Three out of four Texans report that a mental health issue affects someone they care about.
Depression costs Texas employers $15.3 billion overall annually, including $10.9 billion for healthcare, $1.7 billion in absenteeism and $2.7 billion in lost productivity.
Mental illness affects us all.
Through an initiative called Okay to Say, the Meadows Mental Health Policy Institute in Dallas is working to bring people together to increase awareness of mental health issues and the effective treatments available.
Launched earlier this year, Okay to Say is asking people to talk openly about living with mental illness.
The reason? The more we talk about mental illness, the more we can help people find effective treatment.
Yes, there is help available in almost all cases, just as there is help for those who have other physical illnesses.
Mental illness does not discriminate. It affects people regardless of age, race, religion or status.
It is not a weakness, lack of character, but rather, a disease.
Those living with mental illness (both the person and the family) often feel ostracized and marginalized. They end up feeling their only choice is to hide their disease.
Too often, it takes a crisis before people get help.
Two-thirds of people who have a diagnosable mental health condition fail to receive treatment, and close to half of young people ages 8 to 15 do not receive care.
Studies show that on average it takes five years before people seek medical care for even the most severe of conditions (psychoses).
So it is no surprise that mental illness is a leading cause of disability.
When untreated, the consequences can lead to unemployment, substance abuse, homelessness, incarceration, premature death due to other untreated health conditions, and even suicide.
While the rate of positive response varies depending on the condition, research increasingly shows that receiving treatment from your pediatrician or family doctor works just as well for routine cases of depression.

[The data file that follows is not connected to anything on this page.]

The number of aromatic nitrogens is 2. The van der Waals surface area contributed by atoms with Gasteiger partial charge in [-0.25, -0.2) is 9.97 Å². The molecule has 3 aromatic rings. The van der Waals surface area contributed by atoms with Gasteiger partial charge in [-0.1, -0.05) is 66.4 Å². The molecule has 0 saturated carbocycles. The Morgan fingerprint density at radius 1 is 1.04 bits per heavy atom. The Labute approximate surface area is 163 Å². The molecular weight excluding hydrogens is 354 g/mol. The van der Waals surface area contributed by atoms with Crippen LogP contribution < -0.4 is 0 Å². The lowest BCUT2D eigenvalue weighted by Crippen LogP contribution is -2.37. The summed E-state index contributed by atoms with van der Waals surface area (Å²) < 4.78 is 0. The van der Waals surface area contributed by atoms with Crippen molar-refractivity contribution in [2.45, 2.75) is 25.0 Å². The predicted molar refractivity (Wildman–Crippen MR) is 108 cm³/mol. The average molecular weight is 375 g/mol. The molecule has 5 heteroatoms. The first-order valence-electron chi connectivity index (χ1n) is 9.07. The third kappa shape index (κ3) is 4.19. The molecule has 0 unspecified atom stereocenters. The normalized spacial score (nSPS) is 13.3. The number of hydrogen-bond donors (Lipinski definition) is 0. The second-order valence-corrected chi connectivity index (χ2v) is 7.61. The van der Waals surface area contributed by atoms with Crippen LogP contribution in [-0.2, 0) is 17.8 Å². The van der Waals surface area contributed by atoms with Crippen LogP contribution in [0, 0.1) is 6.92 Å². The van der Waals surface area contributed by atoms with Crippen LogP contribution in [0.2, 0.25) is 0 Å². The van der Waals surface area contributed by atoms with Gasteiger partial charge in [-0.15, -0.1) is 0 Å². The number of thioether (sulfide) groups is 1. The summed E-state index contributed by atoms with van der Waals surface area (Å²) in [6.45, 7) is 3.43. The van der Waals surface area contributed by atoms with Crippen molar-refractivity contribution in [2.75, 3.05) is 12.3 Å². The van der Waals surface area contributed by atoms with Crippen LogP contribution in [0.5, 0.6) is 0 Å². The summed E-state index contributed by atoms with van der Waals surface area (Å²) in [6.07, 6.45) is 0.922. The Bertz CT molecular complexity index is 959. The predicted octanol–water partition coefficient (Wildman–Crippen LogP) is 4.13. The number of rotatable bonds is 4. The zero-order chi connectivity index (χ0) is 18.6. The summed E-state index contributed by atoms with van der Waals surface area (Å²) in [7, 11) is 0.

Not knowing to take even this simple action makes the epidemic of unmet need for treatment even more tragic.
One recent study found that only one in 10 people with a major depressive disorder received adequate treatment. Among those who did receive adequate treatment two-thirds recovered.
The first step in getting help is to talk about it.
Unfortunately, most people find that difficult. Nine out of 10 Texans think it is harder to talk about a mental illness than a physical issue.
The personal stories shared on the Okay to Say website demonstrate just how powerful the simple act of opening up can be.
“I’ve dealt with mental illness and now I am helping my daughter navigate the same challenges. Part of the struggle is the secrecy and fearing judgment. So glad this movement is underway,” wrote Stacy.
“I was treated for depression many years ago. And, as so many others, I have prayed with and cried with friends and family dealing with depression caused by post par tum [sic], death, divorce, or even life. I have shared in the mental illnesses and treatments of three family members. If we take a moment to look around, we realize this touches all of us,” wrote Nan.
The Meadows Mental Health Policy Institute is a nonpartisan organization that supports the implementation of policies and programs to help Texans obtain effective, efficient mental healthcare when and where they need it.
Andy Keller is CEO of the Meadows Mental Health Policy Institute.